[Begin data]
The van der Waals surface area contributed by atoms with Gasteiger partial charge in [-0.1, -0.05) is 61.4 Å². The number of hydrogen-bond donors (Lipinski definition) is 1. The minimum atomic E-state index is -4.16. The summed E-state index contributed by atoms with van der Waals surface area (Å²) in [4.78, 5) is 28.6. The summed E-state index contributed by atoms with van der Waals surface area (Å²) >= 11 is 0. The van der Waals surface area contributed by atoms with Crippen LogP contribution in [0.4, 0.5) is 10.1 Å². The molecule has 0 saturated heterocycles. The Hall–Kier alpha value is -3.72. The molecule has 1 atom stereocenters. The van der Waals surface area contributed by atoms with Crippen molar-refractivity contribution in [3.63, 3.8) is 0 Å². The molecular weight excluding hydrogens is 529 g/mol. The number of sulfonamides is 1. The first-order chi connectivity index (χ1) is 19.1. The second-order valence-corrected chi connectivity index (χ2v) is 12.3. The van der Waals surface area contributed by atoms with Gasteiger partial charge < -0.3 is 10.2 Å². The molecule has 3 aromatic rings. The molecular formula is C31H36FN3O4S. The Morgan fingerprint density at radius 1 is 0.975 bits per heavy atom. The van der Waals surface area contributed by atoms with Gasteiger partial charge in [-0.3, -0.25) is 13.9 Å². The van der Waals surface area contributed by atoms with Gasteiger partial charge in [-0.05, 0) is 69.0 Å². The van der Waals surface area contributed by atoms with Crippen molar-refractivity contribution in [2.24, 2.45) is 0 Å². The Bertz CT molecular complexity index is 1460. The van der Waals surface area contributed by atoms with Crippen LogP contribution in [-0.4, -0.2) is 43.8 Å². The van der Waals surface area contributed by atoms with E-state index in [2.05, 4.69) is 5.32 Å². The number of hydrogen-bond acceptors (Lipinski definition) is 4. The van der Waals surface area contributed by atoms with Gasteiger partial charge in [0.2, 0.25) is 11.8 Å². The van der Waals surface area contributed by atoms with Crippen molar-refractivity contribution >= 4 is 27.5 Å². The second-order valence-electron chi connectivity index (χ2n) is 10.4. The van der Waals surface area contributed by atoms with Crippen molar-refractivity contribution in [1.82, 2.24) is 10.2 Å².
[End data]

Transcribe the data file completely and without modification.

The van der Waals surface area contributed by atoms with Gasteiger partial charge in [-0.1, -0.05) is 61.4 Å². The number of hydrogen-bond donors (Lipinski definition) is 1. The minimum atomic E-state index is -4.16. The summed E-state index contributed by atoms with van der Waals surface area (Å²) in [4.78, 5) is 28.6. The summed E-state index contributed by atoms with van der Waals surface area (Å²) >= 11 is 0. The van der Waals surface area contributed by atoms with Crippen LogP contribution in [0.4, 0.5) is 10.1 Å². The molecule has 0 saturated heterocycles. The Hall–Kier alpha value is -3.72. The molecule has 1 atom stereocenters. The van der Waals surface area contributed by atoms with Crippen molar-refractivity contribution in [3.63, 3.8) is 0 Å². The molecular weight excluding hydrogens is 529 g/mol. The number of sulfonamides is 1. The first-order chi connectivity index (χ1) is 19.1. The second-order valence-corrected chi connectivity index (χ2v) is 12.3. The van der Waals surface area contributed by atoms with Gasteiger partial charge < -0.3 is 10.2 Å². The molecule has 3 aromatic rings. The molecular formula is C31H36FN3O4S. The Morgan fingerprint density at radius 1 is 0.975 bits per heavy atom. The van der Waals surface area contributed by atoms with Gasteiger partial charge in [-0.3, -0.25) is 13.9 Å². The van der Waals surface area contributed by atoms with Gasteiger partial charge in [-0.05, 0) is 69.0 Å². The van der Waals surface area contributed by atoms with Crippen molar-refractivity contribution in [2.24, 2.45) is 0 Å². The Bertz CT molecular complexity index is 1460. The van der Waals surface area contributed by atoms with Crippen LogP contribution in [-0.4, -0.2) is 43.8 Å². The van der Waals surface area contributed by atoms with E-state index in [2.05, 4.69) is 5.32 Å². The number of hydrogen-bond acceptors (Lipinski definition) is 4. The van der Waals surface area contributed by atoms with Gasteiger partial charge in [0.2, 0.25) is 11.8 Å². The van der Waals surface area contributed by atoms with Crippen molar-refractivity contribution >= 4 is 27.5 Å². The second-order valence-electron chi connectivity index (χ2n) is 10.4. The van der Waals surface area contributed by atoms with Crippen molar-refractivity contribution in [1.82, 2.24) is 10.2 Å².